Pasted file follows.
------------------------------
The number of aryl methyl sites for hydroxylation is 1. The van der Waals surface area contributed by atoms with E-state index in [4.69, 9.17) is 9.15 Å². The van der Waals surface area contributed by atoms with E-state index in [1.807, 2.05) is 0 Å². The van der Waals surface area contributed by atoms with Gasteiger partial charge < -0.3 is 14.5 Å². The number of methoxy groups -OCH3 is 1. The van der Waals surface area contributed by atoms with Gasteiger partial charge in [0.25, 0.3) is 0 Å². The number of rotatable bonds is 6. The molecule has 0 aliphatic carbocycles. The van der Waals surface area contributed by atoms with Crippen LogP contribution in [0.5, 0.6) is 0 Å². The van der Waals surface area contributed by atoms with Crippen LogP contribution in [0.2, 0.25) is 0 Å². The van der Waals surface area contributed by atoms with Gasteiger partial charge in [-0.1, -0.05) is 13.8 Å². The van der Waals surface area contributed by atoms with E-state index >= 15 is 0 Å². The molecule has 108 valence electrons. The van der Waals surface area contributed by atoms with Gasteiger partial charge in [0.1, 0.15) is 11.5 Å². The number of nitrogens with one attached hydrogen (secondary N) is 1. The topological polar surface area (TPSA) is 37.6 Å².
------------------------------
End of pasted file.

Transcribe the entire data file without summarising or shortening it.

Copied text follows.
The number of aryl methyl sites for hydroxylation is 1. The van der Waals surface area contributed by atoms with E-state index in [4.69, 9.17) is 9.15 Å². The van der Waals surface area contributed by atoms with E-state index in [1.807, 2.05) is 0 Å². The van der Waals surface area contributed by atoms with Gasteiger partial charge < -0.3 is 14.5 Å². The number of methoxy groups -OCH3 is 1. The van der Waals surface area contributed by atoms with Gasteiger partial charge in [0.25, 0.3) is 0 Å². The number of rotatable bonds is 6. The molecule has 0 aliphatic carbocycles. The van der Waals surface area contributed by atoms with Crippen LogP contribution in [0.5, 0.6) is 0 Å². The van der Waals surface area contributed by atoms with Crippen LogP contribution in [0.2, 0.25) is 0 Å². The van der Waals surface area contributed by atoms with Gasteiger partial charge in [-0.1, -0.05) is 13.8 Å². The van der Waals surface area contributed by atoms with E-state index >= 15 is 0 Å². The molecule has 108 valence electrons. The van der Waals surface area contributed by atoms with Gasteiger partial charge in [0.1, 0.15) is 11.5 Å². The number of nitrogens with one attached hydrogen (secondary N) is 1. The topological polar surface area (TPSA) is 37.6 Å².